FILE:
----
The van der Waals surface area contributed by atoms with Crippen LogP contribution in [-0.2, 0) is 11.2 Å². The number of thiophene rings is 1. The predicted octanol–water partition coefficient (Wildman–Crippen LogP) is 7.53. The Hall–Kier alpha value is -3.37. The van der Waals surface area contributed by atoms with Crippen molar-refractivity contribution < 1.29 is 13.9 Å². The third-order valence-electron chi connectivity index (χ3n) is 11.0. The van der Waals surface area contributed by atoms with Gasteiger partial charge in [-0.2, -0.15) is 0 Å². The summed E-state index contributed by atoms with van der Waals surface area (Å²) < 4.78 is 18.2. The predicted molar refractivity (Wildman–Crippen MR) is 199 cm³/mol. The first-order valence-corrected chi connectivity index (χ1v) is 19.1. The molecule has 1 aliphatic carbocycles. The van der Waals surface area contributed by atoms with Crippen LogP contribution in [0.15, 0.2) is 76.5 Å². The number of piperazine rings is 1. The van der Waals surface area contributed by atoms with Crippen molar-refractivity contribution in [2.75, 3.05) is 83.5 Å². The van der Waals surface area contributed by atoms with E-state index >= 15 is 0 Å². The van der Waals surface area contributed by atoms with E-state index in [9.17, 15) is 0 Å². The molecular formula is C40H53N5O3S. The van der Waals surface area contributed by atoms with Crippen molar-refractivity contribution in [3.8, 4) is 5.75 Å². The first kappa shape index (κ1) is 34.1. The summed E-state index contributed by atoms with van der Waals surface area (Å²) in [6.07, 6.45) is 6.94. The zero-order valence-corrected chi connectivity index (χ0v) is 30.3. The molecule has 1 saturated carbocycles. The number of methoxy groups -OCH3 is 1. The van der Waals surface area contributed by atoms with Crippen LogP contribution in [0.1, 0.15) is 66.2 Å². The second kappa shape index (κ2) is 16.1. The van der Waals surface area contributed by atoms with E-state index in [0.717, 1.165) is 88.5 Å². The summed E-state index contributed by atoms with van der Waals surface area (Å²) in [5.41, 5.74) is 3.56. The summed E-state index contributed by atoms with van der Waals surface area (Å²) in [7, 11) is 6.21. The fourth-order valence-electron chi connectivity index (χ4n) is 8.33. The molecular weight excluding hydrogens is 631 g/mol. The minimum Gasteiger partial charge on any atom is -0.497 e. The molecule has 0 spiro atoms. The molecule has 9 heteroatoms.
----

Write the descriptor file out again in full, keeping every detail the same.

The van der Waals surface area contributed by atoms with Crippen LogP contribution in [-0.2, 0) is 11.2 Å². The number of thiophene rings is 1. The predicted octanol–water partition coefficient (Wildman–Crippen LogP) is 7.53. The Hall–Kier alpha value is -3.37. The van der Waals surface area contributed by atoms with Crippen molar-refractivity contribution < 1.29 is 13.9 Å². The third-order valence-electron chi connectivity index (χ3n) is 11.0. The van der Waals surface area contributed by atoms with Gasteiger partial charge in [-0.2, -0.15) is 0 Å². The summed E-state index contributed by atoms with van der Waals surface area (Å²) < 4.78 is 18.2. The predicted molar refractivity (Wildman–Crippen MR) is 199 cm³/mol. The first-order valence-corrected chi connectivity index (χ1v) is 19.1. The molecule has 1 aliphatic carbocycles. The van der Waals surface area contributed by atoms with Crippen LogP contribution in [0.15, 0.2) is 76.5 Å². The number of piperazine rings is 1. The van der Waals surface area contributed by atoms with Crippen molar-refractivity contribution in [2.75, 3.05) is 83.5 Å². The van der Waals surface area contributed by atoms with E-state index >= 15 is 0 Å². The van der Waals surface area contributed by atoms with E-state index in [9.17, 15) is 0 Å². The molecular formula is C40H53N5O3S. The van der Waals surface area contributed by atoms with Crippen molar-refractivity contribution in [3.8, 4) is 5.75 Å². The first kappa shape index (κ1) is 34.1. The summed E-state index contributed by atoms with van der Waals surface area (Å²) in [6.07, 6.45) is 6.94. The zero-order valence-corrected chi connectivity index (χ0v) is 30.3. The molecule has 1 saturated carbocycles. The number of methoxy groups -OCH3 is 1. The van der Waals surface area contributed by atoms with Crippen LogP contribution in [0.1, 0.15) is 66.2 Å². The second kappa shape index (κ2) is 16.1. The van der Waals surface area contributed by atoms with E-state index in [0.717, 1.165) is 88.5 Å². The summed E-state index contributed by atoms with van der Waals surface area (Å²) in [5.41, 5.74) is 3.56. The summed E-state index contributed by atoms with van der Waals surface area (Å²) in [7, 11) is 6.21. The fourth-order valence-electron chi connectivity index (χ4n) is 8.33. The molecular weight excluding hydrogens is 631 g/mol. The minimum Gasteiger partial charge on any atom is -0.497 e. The molecule has 0 spiro atoms. The molecule has 9 heteroatoms.